To say that The Last Unicorn is personally significant to me would be something of an understatement. My earliest childhood memory is watching the Rankin/Bass animated film in the theater with my parents. I saw the movie again while still a child, but it wasn’t until I was in college that I first picked up the novel upon which it was based. Reading it certainly brought back all those images from my early years, yet it was also a distinct experience. The movie stays quite faithful to the book in tone and substance, but it could never convey the beauty, the wisdom, and the sharp, subtle wit of its source material. Watching the movie and reading the book were two complementary experiences, each distinct and yet each glorious in its own way.

Beagle’s poetic, mellifluous language is its own enchantment, and it reminds us that life lived in barren drudgery is unnatural to the human condition.The book is now celebrating its fiftieth year in print. It was the sophomore novel of Peter S. Beagle, who had published his first work, A Fine and Private Place, in 1960, in his early twenties. The Last Unicorn follows its eponymous character across a quasi-medieval (though at times deliberately anachronistic) fantasy landscape as she seeks to learn whether she is, in fact, the last of her kind—and if not, where the others may now be. In the journey which comprises the first half of the novel, the unicorn is joined on her quest by Schmendrick, a curiously ageless and bumbling wizard, and Molly Grue, a failed but feisty Maid Marian type. Eventually, the trio arrives at the castle of the mysterious old King Haggard, who may command the horrific Red Bull said to have captured the other unicorns. But to help the unicorn elude the Bull, Schmendrick unwittingly uses his magic to transform her into a human woman—a woman who begins to lose her own identity as she falls further and further in love with Haggard’s amiable son, Prince Lír.

Even as I write this summary, accurate as it is, I can feel my own words betraying me. Beagle’s prose in the book is remarkable; a single page may contain more fresh metaphors than most novels can muster in their entire text. The overall tone is melancholy, yet in a pleasurable, Keatsian sort of way, punctuated with delightfully unexpected moments of humor. The language is chosen with care, tapping into a rich vein of literary allusions that can be read through multiple layers of meaning. Beagle’s characters are conscious of the story’s fairy tale tropes and sometimes remark on them, yet he never takes the metafiction so far that it alienates us from the characters, who are drawn with exquisite texture.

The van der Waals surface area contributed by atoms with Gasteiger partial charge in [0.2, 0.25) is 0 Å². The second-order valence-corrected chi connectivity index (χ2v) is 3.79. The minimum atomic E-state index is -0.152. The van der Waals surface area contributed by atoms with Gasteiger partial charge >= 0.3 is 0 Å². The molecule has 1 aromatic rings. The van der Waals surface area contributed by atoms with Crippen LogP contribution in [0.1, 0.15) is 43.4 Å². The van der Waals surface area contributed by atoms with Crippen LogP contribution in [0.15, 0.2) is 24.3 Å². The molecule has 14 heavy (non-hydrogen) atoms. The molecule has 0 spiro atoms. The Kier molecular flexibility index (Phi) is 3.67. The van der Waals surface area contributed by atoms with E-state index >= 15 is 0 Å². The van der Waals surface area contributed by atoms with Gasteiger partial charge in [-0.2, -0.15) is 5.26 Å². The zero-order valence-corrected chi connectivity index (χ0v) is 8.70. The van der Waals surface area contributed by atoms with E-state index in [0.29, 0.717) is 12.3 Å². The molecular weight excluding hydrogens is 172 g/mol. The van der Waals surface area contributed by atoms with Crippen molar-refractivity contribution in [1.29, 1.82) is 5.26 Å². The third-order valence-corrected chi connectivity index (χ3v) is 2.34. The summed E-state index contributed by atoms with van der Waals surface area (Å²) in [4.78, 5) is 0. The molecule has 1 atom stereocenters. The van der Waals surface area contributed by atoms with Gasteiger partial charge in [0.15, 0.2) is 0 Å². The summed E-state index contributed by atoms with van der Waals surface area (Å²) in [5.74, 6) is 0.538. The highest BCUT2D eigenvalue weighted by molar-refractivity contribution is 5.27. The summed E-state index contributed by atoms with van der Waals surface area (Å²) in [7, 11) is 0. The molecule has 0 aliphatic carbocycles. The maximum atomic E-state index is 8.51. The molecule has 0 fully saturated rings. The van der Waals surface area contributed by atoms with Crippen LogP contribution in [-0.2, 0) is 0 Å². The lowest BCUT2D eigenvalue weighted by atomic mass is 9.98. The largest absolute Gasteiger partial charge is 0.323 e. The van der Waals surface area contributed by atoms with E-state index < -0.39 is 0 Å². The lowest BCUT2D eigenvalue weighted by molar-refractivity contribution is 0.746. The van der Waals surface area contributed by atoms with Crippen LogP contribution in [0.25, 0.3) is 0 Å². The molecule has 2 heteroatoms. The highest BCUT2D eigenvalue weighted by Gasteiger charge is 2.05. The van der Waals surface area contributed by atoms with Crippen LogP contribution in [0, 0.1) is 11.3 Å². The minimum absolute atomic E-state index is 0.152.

Nuanced and elegant as it is, The Last Unicorn can be read in multiple valid ways. It is a short but traditional fantasy in part inspired by Tolkien, of whom Beagle is an obvious admirer. It is, curiously, also an American road trip book in the line of Kerouac or Steinbeck’s Grapes of Wrath. But what resonates most for me is the tension at the heart of the book between an insistence on appreciating the fleeting moments of our present life balanced against the need for some immortal, beautiful ideal.

I have, in more academic form, argued elsewhere that the central conflict of all the novel’s characters lies in their response to immortality. As Beagle asserts time and time again, the unicorn herself is immortal, and for their immortal beauty she and her kind are pursued and hunted by people throughout the book’s pages (and in the history prior). In this, she is juxtaposed against the ultimate figure of mortality, her counterpart the Red Bull. The Bull’s associations with mortality are evident in Beagle’s first major description of him, which is made up almost wholly by images of death, destruction, and disease: “He was the color of blood, not the springing blood of the heart but the blood that stirs under an old wound that never really healed. A terrible light poured from him like sweat, and his roar started landslides flowing into one another. His horns were as pale as scars.”

We can see early on that Beagle intends to contrast the unicorn and the Bull as polarities or mirror images. Long before encountering the Bull, we hear about him from a butterfly who speaks entirely in quotations. To describe this mysterious nemesis, the butterfly quotes the RSV translation of Deuteronomy 33:17: “His firstling bull has majesty, and his horns are the horns of a wild ox” (10). Beagle’s rough draft of the novel shows that he is quite aware of the King James Version’s translation of this same verse: “His glory is like the firstling of his bullock, and his horns are like the horns of unicorns.”

Our first reaction, thus, will be to root for the beautiful unicorn in opposition to the deathly Bull. Such admiration isn’t wrong, but it is incomplete. For what the reader soon learns is that the novel’s most distorted villains are precisely those who have become too obsessed with the unicorn or what she represents. The decrepit Mommy Fortuna collects and imprisons immortal beasts knowing that they’ll kill her one day, just so that she can be remembered by them. The feckless would-be Robin Hood Captain Cully desperately seeks folklore collectors who might make his legend last forever. In Hagsgate, the town by King Haggard’s castle, the inhabitants are cursed to despise their own prosperity because they know it can never last.

And King Haggard himself is the worst offender. He claims, “I will keep nothing near me that does not make me happy.” But since all pleasures are transient, he withers inside. Only the immortal unicorns provide some glimpse of supreme happiness: “I always knew that nothing was worth the investment of my heart, because nothing lasts, and I was right, and so I was always old. Yet each time I see my unicorns, it is like that morning in the woods, and I am truly young in spite of myself, and anything can happen in a world that holds such beauty.” Haggard is terrible, not because he can’t recognize beauty but because he can’t accept it in any transient (dare I say incarnational?) form. Indeed, when the unicorn is transformed into the mortal Lady Amalthea, Haggard intuitively recognizes her immortal nature yet is angered by the fact she seems to be losing and forgetting it.